Guest Post Life

Coming Back From A Bad First Impression

Guest Post by RomeoRevamped, more of his writing available at

Uh oh, you’ve done it now. You’ve gone and told the girl you’ve just met that she should smile more. Or maybe you’ve made some mean comments about management to the person that you didn’t know was your new manager. 

It’d be nice if every encounter we have with someone new happens just like in the movies. You meet each other and immediately enter into a witty yet mysteriously engaging back and forth of banter, which inevitably leads to you making out in the closet. 

Unfortunately, that’s rarely the case. Sometimes things start awkwardly. Sometimes you don’t know what to say, and you end up saying the wrong thing. Hell, sometimes you’re a little drunk. Watching someone’s face turn sour mid-conversation can be a lousy break, but not one that you can’t overcome.


First of all, it would benefit us all if we were a little better at reading the room. Don’t be the one asking loud questions in a quiet office or commenting on someone’s religion without respecting their beliefs. Observations about the environment can give you context about what mental space a person is in and what they expect to see. Also, asking questions before you remark can save you a lot of trouble.

Even so, mistakes happen, and incorrect assumptions are made. Usually, a bad impression leads someone to think that you’re somebody who you’re not. You’ve shown them one side of you, but that’s not the side that the situation called for. Now you’ve had that side mistaken for the whole of your character. You don’t get a second chance at a first impression, but you do get a chance to surprise them with the second impression.

Empathy and hindsight 

When you’ve offended, creeped out, hurt, or judged someone, recognizing it can allow you to correct it quickly. Try putting yourself in the other person’s shoes while talking to them. Feel how you would like this interaction to go if you were them.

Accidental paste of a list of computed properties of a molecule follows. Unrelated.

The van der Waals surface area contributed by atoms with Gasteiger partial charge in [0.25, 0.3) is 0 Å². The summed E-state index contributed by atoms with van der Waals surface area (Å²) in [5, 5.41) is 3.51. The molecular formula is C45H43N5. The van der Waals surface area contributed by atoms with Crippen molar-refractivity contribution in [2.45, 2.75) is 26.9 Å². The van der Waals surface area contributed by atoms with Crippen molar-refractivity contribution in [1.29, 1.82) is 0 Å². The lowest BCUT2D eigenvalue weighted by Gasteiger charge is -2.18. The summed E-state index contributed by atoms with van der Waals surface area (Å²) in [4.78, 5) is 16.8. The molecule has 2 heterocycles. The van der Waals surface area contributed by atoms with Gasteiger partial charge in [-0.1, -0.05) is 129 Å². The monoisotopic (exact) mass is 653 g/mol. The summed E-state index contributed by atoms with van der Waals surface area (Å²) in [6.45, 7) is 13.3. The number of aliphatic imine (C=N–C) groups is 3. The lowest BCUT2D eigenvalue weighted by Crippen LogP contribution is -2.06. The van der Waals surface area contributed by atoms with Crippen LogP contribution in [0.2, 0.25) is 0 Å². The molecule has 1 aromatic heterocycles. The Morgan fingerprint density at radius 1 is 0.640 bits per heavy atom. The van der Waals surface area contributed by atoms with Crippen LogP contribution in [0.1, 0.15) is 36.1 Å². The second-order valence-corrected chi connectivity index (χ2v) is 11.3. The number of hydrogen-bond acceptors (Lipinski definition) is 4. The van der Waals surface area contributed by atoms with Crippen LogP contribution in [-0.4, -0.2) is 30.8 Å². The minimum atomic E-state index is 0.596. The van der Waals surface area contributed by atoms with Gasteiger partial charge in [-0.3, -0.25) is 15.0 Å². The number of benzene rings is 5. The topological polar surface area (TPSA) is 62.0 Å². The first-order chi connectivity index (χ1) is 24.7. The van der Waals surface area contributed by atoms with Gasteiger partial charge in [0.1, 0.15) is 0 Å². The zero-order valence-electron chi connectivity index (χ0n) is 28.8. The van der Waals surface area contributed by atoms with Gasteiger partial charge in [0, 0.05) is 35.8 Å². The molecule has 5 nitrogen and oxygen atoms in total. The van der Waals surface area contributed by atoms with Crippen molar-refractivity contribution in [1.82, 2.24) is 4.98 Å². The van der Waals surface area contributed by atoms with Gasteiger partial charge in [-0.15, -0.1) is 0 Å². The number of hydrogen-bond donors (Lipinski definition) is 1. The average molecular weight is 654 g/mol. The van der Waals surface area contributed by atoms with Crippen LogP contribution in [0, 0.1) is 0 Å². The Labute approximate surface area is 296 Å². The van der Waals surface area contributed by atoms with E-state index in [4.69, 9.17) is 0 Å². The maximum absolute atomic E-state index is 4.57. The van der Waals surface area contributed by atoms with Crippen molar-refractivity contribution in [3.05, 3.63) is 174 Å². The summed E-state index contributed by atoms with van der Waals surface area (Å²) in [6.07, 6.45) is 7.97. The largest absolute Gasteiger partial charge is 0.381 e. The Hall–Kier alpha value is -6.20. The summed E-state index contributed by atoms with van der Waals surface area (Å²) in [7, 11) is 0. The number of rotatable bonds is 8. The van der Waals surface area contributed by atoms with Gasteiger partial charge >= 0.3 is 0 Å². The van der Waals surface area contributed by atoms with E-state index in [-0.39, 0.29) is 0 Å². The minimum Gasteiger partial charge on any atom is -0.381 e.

It’s not always obvious that the conversation has gone left. If you can’t figure it out, it’s usually fine to ask. ” Did I offend you somehow”? ” I feel like we’ve gotten off on the wrong foot, did we?” You’d be surprised at how easily some people would be willing to bury the hatchet.

Call it out

If you’re not the “talk it out” type, and you’d instead like to get straight to the issue, that’s fine. Confidently voicing your blunder can turn the interaction around immediately. Don’t be afraid to make fun of an awkward or embarrassing situation you’ve caused. If you can both laugh about it, you can move past it. When everything is out in the open, you’re now back on the same page. 

Also, being straightforward and laughing with each other will break the ice and make it less necessary to be so formal. Meeting someone new can feel like walking a tightrope. Talking with someone who you’ve made into a friend is much more comfortable.

Apologize if necessary

It’s commonly appreciated when a person is self-assured enough to admit when they are wrong. Right now isn’t the time to let pride or embarrassment prevent you from doing what’s right. Ultimately the other person will like and respect you more because of it.